The evident lessons of our study are two—first, human failure; second, Divine progress. Look where you will in human history, you find failure. The Fall and the Flood, Corruption and the Cross. Every time humanity is put upon a new footing it fails. Has God failed? Not once; everything has been preparatory and progressive. Let us retrace our steps. The Cross and all that it means was prepared for throughout Judaic history. This one nation of Israel learned, through battle and smoke, murmuring and forgiveness, captivity and deliverance, the great truth that there is but one God

~ G. Campbell Morgan, God’s Methods With Man (1898)

But this Prince of Peace promises not only peace, but strength. Some have thought His teachings fit only for the weak and the timid and unsuited to men of vigor, energy and ambition. Nothing could be farther from the truth. Only the man of faith can be courageous. Confident that he fights on the side of Jehovah, he doubts not the success of his cause. What matters it whether he shares in the shouts of triumph? If every word spoken in behalf of truth has its influence and every deed done for the right weighs in the final account, it is immaterial to the Christian whether his eyes behold victory or whether he dies in the midst of the conflict.

~ William Jennings Bryan, The Prince of Peace

Shout for joy, O daughter Zion!
Sing joyfully, O Israel!
Be glad and exult with all your heart,
O daughter Jerusalem!
The LORD has removed the judgment against you,
he has turned away your enemies;
The King of Israel, the LORD, is in your midst,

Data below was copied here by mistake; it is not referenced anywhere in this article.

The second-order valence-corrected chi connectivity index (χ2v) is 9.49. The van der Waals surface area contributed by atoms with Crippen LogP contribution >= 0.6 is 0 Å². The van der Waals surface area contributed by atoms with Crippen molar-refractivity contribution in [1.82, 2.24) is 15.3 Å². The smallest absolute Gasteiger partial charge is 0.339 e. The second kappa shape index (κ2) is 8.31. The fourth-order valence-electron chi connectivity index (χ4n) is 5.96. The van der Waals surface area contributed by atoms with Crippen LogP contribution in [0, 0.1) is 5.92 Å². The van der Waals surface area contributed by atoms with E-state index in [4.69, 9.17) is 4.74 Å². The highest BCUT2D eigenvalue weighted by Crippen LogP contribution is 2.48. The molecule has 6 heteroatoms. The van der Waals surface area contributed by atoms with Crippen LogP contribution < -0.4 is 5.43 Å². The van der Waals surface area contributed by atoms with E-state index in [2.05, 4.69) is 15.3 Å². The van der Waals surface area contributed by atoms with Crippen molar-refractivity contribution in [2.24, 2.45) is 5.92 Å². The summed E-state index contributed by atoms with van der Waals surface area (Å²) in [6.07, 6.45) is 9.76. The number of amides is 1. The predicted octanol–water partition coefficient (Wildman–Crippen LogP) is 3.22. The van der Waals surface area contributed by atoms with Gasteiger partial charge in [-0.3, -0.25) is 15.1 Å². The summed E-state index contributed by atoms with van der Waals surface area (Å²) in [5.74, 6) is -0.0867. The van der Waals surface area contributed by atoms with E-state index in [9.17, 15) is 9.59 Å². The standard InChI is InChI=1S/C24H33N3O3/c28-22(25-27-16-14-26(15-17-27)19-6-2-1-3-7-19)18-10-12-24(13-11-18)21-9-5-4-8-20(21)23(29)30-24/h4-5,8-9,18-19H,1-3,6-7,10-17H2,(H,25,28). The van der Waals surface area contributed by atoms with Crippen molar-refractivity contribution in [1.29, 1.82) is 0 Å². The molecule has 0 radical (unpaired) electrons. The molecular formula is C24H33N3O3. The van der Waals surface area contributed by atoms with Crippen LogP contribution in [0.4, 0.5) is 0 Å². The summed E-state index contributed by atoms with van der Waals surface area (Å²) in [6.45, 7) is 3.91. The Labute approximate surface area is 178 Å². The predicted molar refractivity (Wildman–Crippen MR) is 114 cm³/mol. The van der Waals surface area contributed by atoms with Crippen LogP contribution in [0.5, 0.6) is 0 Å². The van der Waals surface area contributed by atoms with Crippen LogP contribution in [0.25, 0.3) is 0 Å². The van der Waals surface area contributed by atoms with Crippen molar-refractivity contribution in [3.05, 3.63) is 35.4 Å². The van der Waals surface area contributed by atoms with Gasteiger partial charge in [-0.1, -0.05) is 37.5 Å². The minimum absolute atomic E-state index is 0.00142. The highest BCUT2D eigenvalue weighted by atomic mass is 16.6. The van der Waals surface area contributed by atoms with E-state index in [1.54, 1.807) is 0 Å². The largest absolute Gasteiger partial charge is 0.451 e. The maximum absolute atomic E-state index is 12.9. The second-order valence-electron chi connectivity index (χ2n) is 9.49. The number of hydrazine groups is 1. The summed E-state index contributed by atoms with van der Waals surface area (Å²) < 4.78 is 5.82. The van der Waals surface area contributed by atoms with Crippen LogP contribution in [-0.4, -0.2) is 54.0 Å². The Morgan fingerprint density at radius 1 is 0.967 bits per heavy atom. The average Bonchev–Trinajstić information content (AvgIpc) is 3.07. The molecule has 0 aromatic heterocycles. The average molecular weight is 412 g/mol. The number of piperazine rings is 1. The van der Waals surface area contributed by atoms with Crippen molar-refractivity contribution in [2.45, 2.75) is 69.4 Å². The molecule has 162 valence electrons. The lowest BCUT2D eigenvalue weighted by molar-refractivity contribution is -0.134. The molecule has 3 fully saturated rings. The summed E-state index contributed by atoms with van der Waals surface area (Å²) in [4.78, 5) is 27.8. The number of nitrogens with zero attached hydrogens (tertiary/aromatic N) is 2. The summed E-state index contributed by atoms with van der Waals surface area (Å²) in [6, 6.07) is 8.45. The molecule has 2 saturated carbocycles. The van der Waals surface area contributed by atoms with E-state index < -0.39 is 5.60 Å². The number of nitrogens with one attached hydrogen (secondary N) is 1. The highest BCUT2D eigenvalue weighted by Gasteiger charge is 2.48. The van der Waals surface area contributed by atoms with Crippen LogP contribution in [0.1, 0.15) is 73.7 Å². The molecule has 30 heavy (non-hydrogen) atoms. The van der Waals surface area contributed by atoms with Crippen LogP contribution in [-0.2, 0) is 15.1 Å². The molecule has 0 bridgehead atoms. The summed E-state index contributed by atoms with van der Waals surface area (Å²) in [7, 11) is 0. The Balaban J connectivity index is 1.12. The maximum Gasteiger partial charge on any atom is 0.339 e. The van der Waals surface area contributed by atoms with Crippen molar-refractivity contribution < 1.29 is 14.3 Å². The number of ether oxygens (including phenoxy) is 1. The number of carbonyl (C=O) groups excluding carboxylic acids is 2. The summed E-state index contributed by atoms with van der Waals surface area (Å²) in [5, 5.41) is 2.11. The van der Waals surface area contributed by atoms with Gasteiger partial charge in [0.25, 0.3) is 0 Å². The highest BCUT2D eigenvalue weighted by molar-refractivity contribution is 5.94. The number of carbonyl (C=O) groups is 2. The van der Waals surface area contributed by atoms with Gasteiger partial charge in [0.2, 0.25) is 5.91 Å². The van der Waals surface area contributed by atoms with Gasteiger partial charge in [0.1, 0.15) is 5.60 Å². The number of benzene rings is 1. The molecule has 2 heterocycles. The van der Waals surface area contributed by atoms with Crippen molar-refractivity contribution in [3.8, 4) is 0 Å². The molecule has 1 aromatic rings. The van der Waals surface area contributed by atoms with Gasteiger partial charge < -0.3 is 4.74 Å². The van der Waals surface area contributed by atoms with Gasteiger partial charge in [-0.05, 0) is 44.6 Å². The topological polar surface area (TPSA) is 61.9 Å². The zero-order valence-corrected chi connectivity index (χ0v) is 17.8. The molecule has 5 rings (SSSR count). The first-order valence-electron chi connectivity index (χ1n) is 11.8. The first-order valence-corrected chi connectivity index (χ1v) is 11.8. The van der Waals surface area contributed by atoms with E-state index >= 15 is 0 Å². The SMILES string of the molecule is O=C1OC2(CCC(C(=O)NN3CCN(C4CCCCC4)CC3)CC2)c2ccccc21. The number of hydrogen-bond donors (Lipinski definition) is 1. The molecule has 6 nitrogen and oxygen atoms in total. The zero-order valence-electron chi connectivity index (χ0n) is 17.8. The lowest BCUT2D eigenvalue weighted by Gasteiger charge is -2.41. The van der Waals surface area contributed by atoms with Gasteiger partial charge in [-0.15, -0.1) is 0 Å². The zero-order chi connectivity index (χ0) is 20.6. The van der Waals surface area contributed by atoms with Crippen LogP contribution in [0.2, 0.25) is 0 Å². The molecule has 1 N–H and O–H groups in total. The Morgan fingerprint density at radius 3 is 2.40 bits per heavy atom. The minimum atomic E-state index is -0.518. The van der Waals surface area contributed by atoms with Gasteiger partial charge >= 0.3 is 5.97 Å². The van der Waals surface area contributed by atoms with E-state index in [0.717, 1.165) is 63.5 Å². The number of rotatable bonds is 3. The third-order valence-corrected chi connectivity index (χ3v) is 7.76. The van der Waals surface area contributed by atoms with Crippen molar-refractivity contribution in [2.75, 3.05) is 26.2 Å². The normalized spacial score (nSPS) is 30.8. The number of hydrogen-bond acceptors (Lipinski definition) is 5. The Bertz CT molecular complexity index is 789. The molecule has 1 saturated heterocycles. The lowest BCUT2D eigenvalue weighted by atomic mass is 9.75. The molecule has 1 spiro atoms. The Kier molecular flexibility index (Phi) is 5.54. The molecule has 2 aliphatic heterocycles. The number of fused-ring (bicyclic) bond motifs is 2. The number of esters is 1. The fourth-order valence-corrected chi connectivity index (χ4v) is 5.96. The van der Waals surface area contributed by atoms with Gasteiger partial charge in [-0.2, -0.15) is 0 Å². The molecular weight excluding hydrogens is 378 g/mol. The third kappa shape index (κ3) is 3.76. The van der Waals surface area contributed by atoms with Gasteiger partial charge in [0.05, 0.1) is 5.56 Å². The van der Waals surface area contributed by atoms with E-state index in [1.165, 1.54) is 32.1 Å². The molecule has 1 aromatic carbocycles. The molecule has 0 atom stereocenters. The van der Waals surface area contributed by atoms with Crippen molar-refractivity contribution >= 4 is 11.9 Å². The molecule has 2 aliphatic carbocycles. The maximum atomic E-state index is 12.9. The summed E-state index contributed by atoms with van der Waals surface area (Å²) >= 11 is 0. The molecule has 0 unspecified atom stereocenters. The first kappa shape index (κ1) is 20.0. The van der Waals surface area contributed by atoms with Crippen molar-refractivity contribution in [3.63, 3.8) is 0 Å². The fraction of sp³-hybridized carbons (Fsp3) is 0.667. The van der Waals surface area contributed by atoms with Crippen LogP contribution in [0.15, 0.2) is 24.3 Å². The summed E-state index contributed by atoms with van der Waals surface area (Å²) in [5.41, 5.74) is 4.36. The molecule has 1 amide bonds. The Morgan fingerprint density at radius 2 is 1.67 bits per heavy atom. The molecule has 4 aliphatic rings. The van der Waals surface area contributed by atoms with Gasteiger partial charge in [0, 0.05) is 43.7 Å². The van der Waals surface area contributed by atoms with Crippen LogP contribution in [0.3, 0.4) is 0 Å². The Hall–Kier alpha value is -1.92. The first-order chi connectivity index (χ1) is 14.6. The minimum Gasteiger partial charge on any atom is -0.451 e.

you have no further misfortune to fear.
On that day, it shall be said to Jerusalem:
Fear not, O Zion, be not discouraged!
The LORD, your God, is in your midst,
a mighty savior;
He will rejoice over you with gladness,
and renew you in his love,
He will sing joyfully because of you,
as one sings at festivals.

~ Zephaniah  3:14-18A

It may be a slow process—this conversion of the world by the silence influence of a noble example, but it is the only sure one, and the doctrine applies to nations as well as to individuals. The Gospel of the Prince of Peace gives us the only hope that the world has—and it is an increasing hope—of substitution of reason for the arbitrament of force in the settlement of international disputes.

But Christ has given us a platform more fundamental than any political party has ever written. We are interested in platforms; we attend conversations, sometimes traveling long distances; we have wordy wars over the phraseology of various planks, and then we wage earnest campaigns to secure the endorsement of these platforms at the polls. But the platform given to the world by the Nazarene is more far-reaching and more comprehensive than any platform ever written by the convention of any party in any country. When He condensed into one commandment those of the ten which relate to man’s duty toward his fellows and enjoined upon us the rule, “Thou shalt love thy neighbor as thyself,” He presented a plan for the solution of all the problems that now vex society or may hereafter arise. Other remedies may palliate or postpone the day of settlement, but this is all sufficient and the reconciliation which it effects is a permanent one.